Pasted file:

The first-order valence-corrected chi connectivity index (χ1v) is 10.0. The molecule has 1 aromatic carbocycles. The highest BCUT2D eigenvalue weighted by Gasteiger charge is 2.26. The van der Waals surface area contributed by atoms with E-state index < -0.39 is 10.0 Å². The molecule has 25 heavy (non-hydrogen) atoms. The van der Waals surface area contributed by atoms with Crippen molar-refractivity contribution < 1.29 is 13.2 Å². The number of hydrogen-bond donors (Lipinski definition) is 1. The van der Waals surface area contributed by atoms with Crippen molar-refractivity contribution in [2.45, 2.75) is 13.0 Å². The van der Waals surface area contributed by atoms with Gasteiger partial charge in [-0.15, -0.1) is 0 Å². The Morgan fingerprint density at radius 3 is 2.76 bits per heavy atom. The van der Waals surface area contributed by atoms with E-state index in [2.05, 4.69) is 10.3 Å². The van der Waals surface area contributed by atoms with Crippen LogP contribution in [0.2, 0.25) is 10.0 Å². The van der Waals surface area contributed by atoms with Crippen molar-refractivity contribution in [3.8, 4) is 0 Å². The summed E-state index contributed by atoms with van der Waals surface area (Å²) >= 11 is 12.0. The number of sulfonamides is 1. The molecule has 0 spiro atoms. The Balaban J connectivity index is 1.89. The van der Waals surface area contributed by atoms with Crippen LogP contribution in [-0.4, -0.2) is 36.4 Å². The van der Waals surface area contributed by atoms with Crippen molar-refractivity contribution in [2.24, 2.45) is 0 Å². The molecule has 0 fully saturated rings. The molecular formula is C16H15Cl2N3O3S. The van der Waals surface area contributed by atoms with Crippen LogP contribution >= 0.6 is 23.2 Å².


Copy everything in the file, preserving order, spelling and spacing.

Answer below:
The first-order valence-corrected chi connectivity index (χ1v) is 10.0. The molecule has 1 aromatic carbocycles. The highest BCUT2D eigenvalue weighted by Gasteiger charge is 2.26. The van der Waals surface area contributed by atoms with E-state index < -0.39 is 10.0 Å². The molecule has 25 heavy (non-hydrogen) atoms. The van der Waals surface area contributed by atoms with Crippen molar-refractivity contribution < 1.29 is 13.2 Å². The number of hydrogen-bond donors (Lipinski definition) is 1. The van der Waals surface area contributed by atoms with Crippen molar-refractivity contribution in [2.45, 2.75) is 13.0 Å². The van der Waals surface area contributed by atoms with Gasteiger partial charge in [-0.15, -0.1) is 0 Å². The Morgan fingerprint density at radius 3 is 2.76 bits per heavy atom. The van der Waals surface area contributed by atoms with E-state index in [2.05, 4.69) is 10.3 Å². The van der Waals surface area contributed by atoms with Crippen LogP contribution in [0.2, 0.25) is 10.0 Å². The van der Waals surface area contributed by atoms with Crippen molar-refractivity contribution in [3.8, 4) is 0 Å². The summed E-state index contributed by atoms with van der Waals surface area (Å²) >= 11 is 12.0. The number of sulfonamides is 1. The molecule has 0 spiro atoms. The Balaban J connectivity index is 1.89. The van der Waals surface area contributed by atoms with Crippen LogP contribution in [-0.4, -0.2) is 36.4 Å². The van der Waals surface area contributed by atoms with Crippen molar-refractivity contribution in [2.24, 2.45) is 0 Å². The molecule has 0 fully saturated rings. The molecular formula is C16H15Cl2N3O3S. The van der Waals surface area contributed by atoms with Crippen LogP contribution >= 0.6 is 23.2 Å².